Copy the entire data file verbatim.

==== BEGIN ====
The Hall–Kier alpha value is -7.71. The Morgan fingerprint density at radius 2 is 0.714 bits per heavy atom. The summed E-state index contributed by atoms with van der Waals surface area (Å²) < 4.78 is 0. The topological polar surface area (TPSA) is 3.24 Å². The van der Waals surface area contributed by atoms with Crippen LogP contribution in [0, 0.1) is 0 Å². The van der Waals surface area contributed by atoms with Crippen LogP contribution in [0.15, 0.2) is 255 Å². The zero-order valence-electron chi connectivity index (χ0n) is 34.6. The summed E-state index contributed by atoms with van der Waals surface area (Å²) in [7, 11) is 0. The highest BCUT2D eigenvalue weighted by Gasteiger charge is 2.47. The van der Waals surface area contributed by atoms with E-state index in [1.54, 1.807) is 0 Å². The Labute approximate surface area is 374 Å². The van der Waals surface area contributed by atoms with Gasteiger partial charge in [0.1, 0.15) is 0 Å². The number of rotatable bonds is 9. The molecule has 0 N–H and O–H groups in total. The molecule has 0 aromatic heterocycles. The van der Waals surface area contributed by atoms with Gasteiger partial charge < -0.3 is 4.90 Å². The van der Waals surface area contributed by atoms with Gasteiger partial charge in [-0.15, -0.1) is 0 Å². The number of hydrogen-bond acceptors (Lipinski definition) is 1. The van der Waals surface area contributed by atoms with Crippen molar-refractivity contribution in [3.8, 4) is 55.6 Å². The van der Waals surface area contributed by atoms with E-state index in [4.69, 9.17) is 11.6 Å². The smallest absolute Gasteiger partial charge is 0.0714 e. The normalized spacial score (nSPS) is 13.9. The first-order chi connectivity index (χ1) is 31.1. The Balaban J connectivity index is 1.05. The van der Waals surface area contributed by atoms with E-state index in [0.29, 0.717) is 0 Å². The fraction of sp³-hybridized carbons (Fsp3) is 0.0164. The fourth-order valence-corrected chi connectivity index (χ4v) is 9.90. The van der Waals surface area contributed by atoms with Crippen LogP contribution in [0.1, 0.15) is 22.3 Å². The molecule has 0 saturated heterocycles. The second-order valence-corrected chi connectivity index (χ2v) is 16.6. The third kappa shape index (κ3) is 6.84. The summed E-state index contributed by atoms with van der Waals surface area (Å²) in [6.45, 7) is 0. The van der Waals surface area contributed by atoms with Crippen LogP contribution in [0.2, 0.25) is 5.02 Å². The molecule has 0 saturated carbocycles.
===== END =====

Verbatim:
The Hall–Kier alpha value is -7.71. The Morgan fingerprint density at radius 2 is 0.714 bits per heavy atom. The summed E-state index contributed by atoms with van der Waals surface area (Å²) < 4.78 is 0. The topological polar surface area (TPSA) is 3.24 Å². The van der Waals surface area contributed by atoms with Crippen LogP contribution in [0, 0.1) is 0 Å². The van der Waals surface area contributed by atoms with Crippen LogP contribution in [0.15, 0.2) is 255 Å². The zero-order valence-electron chi connectivity index (χ0n) is 34.6. The summed E-state index contributed by atoms with van der Waals surface area (Å²) in [7, 11) is 0. The highest BCUT2D eigenvalue weighted by Gasteiger charge is 2.47. The van der Waals surface area contributed by atoms with E-state index in [1.54, 1.807) is 0 Å². The Labute approximate surface area is 374 Å². The van der Waals surface area contributed by atoms with Gasteiger partial charge in [0.1, 0.15) is 0 Å². The number of rotatable bonds is 9. The molecule has 0 N–H and O–H groups in total. The molecule has 0 aromatic heterocycles. The van der Waals surface area contributed by atoms with Gasteiger partial charge < -0.3 is 4.90 Å². The van der Waals surface area contributed by atoms with Gasteiger partial charge in [-0.15, -0.1) is 0 Å². The number of hydrogen-bond acceptors (Lipinski definition) is 1. The van der Waals surface area contributed by atoms with Crippen molar-refractivity contribution in [3.8, 4) is 55.6 Å². The van der Waals surface area contributed by atoms with E-state index in [4.69, 9.17) is 11.6 Å². The smallest absolute Gasteiger partial charge is 0.0714 e. The normalized spacial score (nSPS) is 13.9. The first-order chi connectivity index (χ1) is 31.1. The Balaban J connectivity index is 1.05. The van der Waals surface area contributed by atoms with E-state index in [0.29, 0.717) is 0 Å². The fraction of sp³-hybridized carbons (Fsp3) is 0.0164. The fourth-order valence-corrected chi connectivity index (χ4v) is 9.90. The van der Waals surface area contributed by atoms with Crippen LogP contribution in [0.1, 0.15) is 22.3 Å². The molecule has 0 saturated heterocycles. The second-order valence-corrected chi connectivity index (χ2v) is 16.6. The third kappa shape index (κ3) is 6.84. The summed E-state index contributed by atoms with van der Waals surface area (Å²) in [6.45, 7) is 0. The van der Waals surface area contributed by atoms with Crippen LogP contribution in [0.2, 0.25) is 5.02 Å². The molecule has 0 saturated carbocycles.